There’s still hay to be made from the retail apocalypse. More rotten earnings eggs are sure to emerge in the next few days. But earnings season is winding down and the window of opportunity to parlay retail chaos for life-changing gains is about to close. If you haven’t paid heed to David’s warning — and seized on the resulting opportunity — here’s what might be your last chance.

As the day grinds on, the Dow is still down about 250 points… but holy moly, look at gold.

As we wrote to you early yesterday morning, the Midas metal was still mired around $1,233. As we write approaching lunchtime today, it’s $1,257. And that’s strong fundamental demand, not just dollar weakness; the dollar index is down only a half-percent or so at 97.7.

Bonds are rallying even harder than gold, pushing yields down. The yield on a 10-year Treasury is back to 2.25%. A week ago today it was above 2.4%.

Crude is hanging in there at $49.30 after the latest inventory numbers from the Energy Department.

Hobbled as Trump might be politically, he does still have the power to appoint a new chair of the Federal Reserve. But it won’t be someone with a drain-the-swamp mindset.

Despite Trump’s stream-of-consciousness jawboning last month about reappointing Janet Yellen, our Jim Rickards says the inside track still belongs to Kevin Warsh — a financier who served on the Fed’s Board of Governors from 2006–2011.

“He is currently an adviser to the family office of hedge fund legend Stan Druckenmiller,” Jim tells us. “In turn, Druckenmiller was for many years the head trader for George Soros. Warsh was also on the steering committee of the Bilderberg Group, so his global elite credentials are impeccable.”

So why does Trump want him? “Part of the attraction for Trump is that Warsh is a lawyer, not a Ph.D. economist,” Jim goes on. “He is likely to be much more practical and much more in touch with markets than academics like Bernanke and Yellen, who conduct monetary policy as if it were a science experiment and we were all lab rats.”

Look for Trump to nominate Yellen’s replacement by November — because Yellen’s term is up at the end of January.

It’s a little early in today’s episode to dip into the mailbag, but “I am surprised you have no comments on the just-completed Belt and Road Forum in Beijing,” a reader writes.

“The future is sure pointing to the East. The East is building and the West is destroying! With Russia and China accumulating gold at a record pace, is a gold-backed Eurasian currency in the works?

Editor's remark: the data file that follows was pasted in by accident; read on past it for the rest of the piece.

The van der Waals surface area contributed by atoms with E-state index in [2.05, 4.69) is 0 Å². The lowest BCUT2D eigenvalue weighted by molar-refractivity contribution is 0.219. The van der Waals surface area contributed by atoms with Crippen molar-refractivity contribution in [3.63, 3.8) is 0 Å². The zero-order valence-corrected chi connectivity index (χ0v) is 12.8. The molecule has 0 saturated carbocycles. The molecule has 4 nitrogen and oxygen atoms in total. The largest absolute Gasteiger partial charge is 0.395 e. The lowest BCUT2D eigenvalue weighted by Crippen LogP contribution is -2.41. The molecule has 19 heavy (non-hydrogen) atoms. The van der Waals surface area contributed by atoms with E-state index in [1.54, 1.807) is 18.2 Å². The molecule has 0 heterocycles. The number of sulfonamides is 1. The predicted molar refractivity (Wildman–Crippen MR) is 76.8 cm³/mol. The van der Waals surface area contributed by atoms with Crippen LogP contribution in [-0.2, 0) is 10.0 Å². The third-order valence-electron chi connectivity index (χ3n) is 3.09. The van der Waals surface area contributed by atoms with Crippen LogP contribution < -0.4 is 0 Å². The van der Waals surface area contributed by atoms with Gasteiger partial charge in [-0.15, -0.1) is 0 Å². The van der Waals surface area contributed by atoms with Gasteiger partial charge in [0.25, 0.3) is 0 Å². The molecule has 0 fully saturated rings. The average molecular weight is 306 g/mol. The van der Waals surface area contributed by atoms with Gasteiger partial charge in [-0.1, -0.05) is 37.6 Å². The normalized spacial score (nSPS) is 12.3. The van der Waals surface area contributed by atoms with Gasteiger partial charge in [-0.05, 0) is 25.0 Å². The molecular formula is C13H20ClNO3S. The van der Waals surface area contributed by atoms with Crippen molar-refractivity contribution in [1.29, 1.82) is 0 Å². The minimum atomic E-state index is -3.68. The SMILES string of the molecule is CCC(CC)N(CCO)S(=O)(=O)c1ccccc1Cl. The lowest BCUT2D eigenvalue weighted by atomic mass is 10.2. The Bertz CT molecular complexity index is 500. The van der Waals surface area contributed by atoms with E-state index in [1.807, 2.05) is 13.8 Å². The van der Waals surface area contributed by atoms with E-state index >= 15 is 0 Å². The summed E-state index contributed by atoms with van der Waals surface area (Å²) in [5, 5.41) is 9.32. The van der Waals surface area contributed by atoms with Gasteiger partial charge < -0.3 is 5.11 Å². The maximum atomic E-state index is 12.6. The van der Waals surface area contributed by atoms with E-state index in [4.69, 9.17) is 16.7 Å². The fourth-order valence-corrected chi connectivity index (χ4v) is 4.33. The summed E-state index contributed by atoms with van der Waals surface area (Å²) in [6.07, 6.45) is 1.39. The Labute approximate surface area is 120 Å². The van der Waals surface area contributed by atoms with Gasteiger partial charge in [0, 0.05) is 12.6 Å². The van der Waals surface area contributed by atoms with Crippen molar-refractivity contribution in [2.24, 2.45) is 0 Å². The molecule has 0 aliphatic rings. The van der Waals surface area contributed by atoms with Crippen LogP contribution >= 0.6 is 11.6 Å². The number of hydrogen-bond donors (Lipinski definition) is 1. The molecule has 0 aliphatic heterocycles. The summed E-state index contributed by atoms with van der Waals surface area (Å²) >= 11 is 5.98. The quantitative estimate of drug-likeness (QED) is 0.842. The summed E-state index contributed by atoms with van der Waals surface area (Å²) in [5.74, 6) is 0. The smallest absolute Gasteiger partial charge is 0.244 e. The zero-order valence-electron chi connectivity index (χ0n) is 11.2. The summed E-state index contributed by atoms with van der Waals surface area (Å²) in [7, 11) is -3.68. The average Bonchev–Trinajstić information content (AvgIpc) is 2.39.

“You are reading more like MSM with all the goofy subjects you are starting to report on.”

Gee, we had comments on Wednesday and Friday last week in the run-up to the meetings — including Jim Rickards’ prescient remark that it’s “one more sign of the coming decline of U.S. power and the U.S. dollar. China would happily conduct commerce with no dollar intermediation at all. China cares only about its own currency… and gold.”

Now the event has now come and gone. It was mostly a ceremonial thing. The nuts-and-bolts decisions about the construction of all those roads and rails and ports and pipelines stretching from Shanghai to the European continent will be made at future meetings, in less splashy venues.

Still, we were struck by the words of Chinese President Xi Jinping: “We have no intentions to meddle in the internal affairs of other countries via bringing our social system and the development model, or by imposing our will [on other nations].”

Xi’s remarks remind us of the “invest not invade” thesis of our one-time colleague (and old China hand) Neil George.

China has precious little history of invading its neighbors. “The idea that after 5,000 years of history, China’s all of a sudden going to start grabbing land with guns — it’s just not part of the business model of the country’s management,” he said. “Rather than invading around the world, China invests.”

It’s true, some of the financing arrangements resemble the “economic hit man” tactics used by the United States. But we’d be shocked to see China start to carry out “regime change” against leaders who decide they don’t want to play ball.